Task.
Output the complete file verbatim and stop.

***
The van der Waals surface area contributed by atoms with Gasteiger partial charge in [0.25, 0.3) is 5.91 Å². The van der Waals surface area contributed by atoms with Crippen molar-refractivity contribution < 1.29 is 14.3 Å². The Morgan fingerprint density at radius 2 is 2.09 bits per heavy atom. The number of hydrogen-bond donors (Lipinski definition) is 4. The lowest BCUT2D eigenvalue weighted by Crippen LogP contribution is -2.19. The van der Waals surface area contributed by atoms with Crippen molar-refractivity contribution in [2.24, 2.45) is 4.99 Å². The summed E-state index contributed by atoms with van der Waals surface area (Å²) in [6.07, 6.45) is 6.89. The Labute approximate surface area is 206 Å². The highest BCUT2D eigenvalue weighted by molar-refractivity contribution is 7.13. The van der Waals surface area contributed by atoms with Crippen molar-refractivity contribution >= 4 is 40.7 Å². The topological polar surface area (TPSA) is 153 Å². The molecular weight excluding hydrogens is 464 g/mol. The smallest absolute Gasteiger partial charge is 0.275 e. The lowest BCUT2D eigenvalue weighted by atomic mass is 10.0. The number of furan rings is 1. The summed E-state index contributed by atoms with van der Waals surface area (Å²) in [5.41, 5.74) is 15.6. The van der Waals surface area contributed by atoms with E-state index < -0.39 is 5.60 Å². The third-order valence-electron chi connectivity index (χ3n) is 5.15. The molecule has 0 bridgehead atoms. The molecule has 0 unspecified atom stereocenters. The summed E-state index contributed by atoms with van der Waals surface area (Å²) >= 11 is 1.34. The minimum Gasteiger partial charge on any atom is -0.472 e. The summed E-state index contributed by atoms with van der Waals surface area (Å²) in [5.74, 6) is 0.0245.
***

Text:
The van der Waals surface area contributed by atoms with Gasteiger partial charge in [0.25, 0.3) is 5.91 Å². The van der Waals surface area contributed by atoms with Crippen molar-refractivity contribution < 1.29 is 14.3 Å². The Morgan fingerprint density at radius 2 is 2.09 bits per heavy atom. The number of hydrogen-bond donors (Lipinski definition) is 4. The lowest BCUT2D eigenvalue weighted by Crippen LogP contribution is -2.19. The van der Waals surface area contributed by atoms with Crippen molar-refractivity contribution in [2.24, 2.45) is 4.99 Å². The summed E-state index contributed by atoms with van der Waals surface area (Å²) in [6.07, 6.45) is 6.89. The Labute approximate surface area is 206 Å². The highest BCUT2D eigenvalue weighted by molar-refractivity contribution is 7.13. The van der Waals surface area contributed by atoms with Crippen molar-refractivity contribution >= 4 is 40.7 Å². The topological polar surface area (TPSA) is 153 Å². The molecular weight excluding hydrogens is 464 g/mol. The smallest absolute Gasteiger partial charge is 0.275 e. The lowest BCUT2D eigenvalue weighted by atomic mass is 10.0. The number of furan rings is 1. The summed E-state index contributed by atoms with van der Waals surface area (Å²) in [5.41, 5.74) is 15.6. The van der Waals surface area contributed by atoms with E-state index < -0.39 is 5.60 Å². The third-order valence-electron chi connectivity index (χ3n) is 5.15. The molecule has 0 bridgehead atoms. The molecule has 0 unspecified atom stereocenters. The summed E-state index contributed by atoms with van der Waals surface area (Å²) >= 11 is 1.34. The minimum Gasteiger partial charge on any atom is -0.472 e. The summed E-state index contributed by atoms with van der Waals surface area (Å²) in [5.74, 6) is 0.0245.